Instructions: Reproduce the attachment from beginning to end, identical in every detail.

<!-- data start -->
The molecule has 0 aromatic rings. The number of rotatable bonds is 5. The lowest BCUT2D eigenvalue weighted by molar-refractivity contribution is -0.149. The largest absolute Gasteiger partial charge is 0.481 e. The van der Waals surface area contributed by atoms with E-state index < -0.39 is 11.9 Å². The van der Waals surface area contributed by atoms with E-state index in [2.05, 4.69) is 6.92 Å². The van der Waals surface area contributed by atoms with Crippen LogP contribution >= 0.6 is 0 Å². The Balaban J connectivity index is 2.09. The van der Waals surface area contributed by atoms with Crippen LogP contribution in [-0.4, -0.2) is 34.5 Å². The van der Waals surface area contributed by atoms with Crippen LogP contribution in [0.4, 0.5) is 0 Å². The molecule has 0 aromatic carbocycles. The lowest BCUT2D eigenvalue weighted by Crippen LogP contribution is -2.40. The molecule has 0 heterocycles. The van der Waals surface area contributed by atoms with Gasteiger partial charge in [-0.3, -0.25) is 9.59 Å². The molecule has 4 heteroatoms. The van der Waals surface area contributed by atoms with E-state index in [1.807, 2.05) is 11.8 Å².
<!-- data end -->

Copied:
The molecule has 0 aromatic rings. The number of rotatable bonds is 5. The lowest BCUT2D eigenvalue weighted by molar-refractivity contribution is -0.149. The largest absolute Gasteiger partial charge is 0.481 e. The van der Waals surface area contributed by atoms with E-state index < -0.39 is 11.9 Å². The van der Waals surface area contributed by atoms with E-state index in [2.05, 4.69) is 6.92 Å². The van der Waals surface area contributed by atoms with Crippen LogP contribution >= 0.6 is 0 Å². The Balaban J connectivity index is 2.09. The van der Waals surface area contributed by atoms with Crippen LogP contribution in [-0.4, -0.2) is 34.5 Å². The van der Waals surface area contributed by atoms with Crippen LogP contribution in [0.4, 0.5) is 0 Å². The molecule has 0 aromatic carbocycles. The lowest BCUT2D eigenvalue weighted by Crippen LogP contribution is -2.40. The molecule has 0 heterocycles. The van der Waals surface area contributed by atoms with Gasteiger partial charge in [-0.3, -0.25) is 9.59 Å². The molecule has 4 heteroatoms. The van der Waals surface area contributed by atoms with E-state index in [1.807, 2.05) is 11.8 Å².